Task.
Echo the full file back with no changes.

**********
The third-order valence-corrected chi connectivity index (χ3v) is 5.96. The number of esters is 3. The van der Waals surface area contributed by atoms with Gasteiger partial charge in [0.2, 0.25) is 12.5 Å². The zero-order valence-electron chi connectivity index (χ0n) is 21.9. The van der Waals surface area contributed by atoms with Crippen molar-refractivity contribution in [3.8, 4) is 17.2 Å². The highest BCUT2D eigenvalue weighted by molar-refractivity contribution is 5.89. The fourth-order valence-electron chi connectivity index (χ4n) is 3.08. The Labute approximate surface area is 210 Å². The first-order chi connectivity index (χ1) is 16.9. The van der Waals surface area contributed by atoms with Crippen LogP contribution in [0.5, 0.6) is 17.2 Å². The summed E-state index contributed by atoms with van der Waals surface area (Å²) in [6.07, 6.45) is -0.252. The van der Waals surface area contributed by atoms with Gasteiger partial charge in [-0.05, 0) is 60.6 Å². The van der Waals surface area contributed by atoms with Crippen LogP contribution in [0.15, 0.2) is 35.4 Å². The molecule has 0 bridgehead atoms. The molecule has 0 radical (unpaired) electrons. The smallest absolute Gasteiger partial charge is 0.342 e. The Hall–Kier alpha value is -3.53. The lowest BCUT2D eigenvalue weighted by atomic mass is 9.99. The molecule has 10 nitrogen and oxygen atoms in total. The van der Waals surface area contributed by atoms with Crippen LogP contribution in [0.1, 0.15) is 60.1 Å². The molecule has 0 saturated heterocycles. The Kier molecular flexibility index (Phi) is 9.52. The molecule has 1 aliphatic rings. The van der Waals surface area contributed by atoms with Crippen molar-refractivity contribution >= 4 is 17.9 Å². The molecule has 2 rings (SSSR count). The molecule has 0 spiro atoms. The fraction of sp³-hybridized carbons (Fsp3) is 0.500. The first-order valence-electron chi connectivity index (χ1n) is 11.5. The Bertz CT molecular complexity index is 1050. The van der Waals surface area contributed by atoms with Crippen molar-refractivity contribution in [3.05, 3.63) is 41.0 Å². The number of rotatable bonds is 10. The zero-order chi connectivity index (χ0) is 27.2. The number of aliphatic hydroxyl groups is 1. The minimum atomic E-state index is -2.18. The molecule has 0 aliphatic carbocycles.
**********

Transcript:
The third-order valence-corrected chi connectivity index (χ3v) is 5.96. The number of esters is 3. The van der Waals surface area contributed by atoms with Gasteiger partial charge in [0.2, 0.25) is 12.5 Å². The zero-order valence-electron chi connectivity index (χ0n) is 21.9. The van der Waals surface area contributed by atoms with Crippen molar-refractivity contribution in [3.8, 4) is 17.2 Å². The highest BCUT2D eigenvalue weighted by molar-refractivity contribution is 5.89. The fourth-order valence-electron chi connectivity index (χ4n) is 3.08. The Labute approximate surface area is 210 Å². The first-order chi connectivity index (χ1) is 16.9. The van der Waals surface area contributed by atoms with Crippen LogP contribution in [0.5, 0.6) is 17.2 Å². The summed E-state index contributed by atoms with van der Waals surface area (Å²) in [6.07, 6.45) is -0.252. The van der Waals surface area contributed by atoms with Gasteiger partial charge in [-0.05, 0) is 60.6 Å². The van der Waals surface area contributed by atoms with Crippen LogP contribution in [0.15, 0.2) is 35.4 Å². The molecule has 0 bridgehead atoms. The molecule has 0 radical (unpaired) electrons. The smallest absolute Gasteiger partial charge is 0.342 e. The Hall–Kier alpha value is -3.53. The lowest BCUT2D eigenvalue weighted by atomic mass is 9.99. The molecule has 10 nitrogen and oxygen atoms in total. The van der Waals surface area contributed by atoms with Crippen LogP contribution in [0.1, 0.15) is 60.1 Å². The molecule has 0 saturated heterocycles. The Kier molecular flexibility index (Phi) is 9.52. The molecule has 1 aliphatic rings. The van der Waals surface area contributed by atoms with Crippen molar-refractivity contribution >= 4 is 17.9 Å². The molecule has 2 rings (SSSR count). The molecule has 0 spiro atoms. The fraction of sp³-hybridized carbons (Fsp3) is 0.500. The first-order valence-electron chi connectivity index (χ1n) is 11.5. The Bertz CT molecular complexity index is 1050. The van der Waals surface area contributed by atoms with Crippen molar-refractivity contribution in [3.05, 3.63) is 41.0 Å². The number of rotatable bonds is 10. The zero-order chi connectivity index (χ0) is 27.2. The number of aliphatic hydroxyl groups is 1. The minimum atomic E-state index is -2.18. The molecule has 0 aliphatic carbocycles.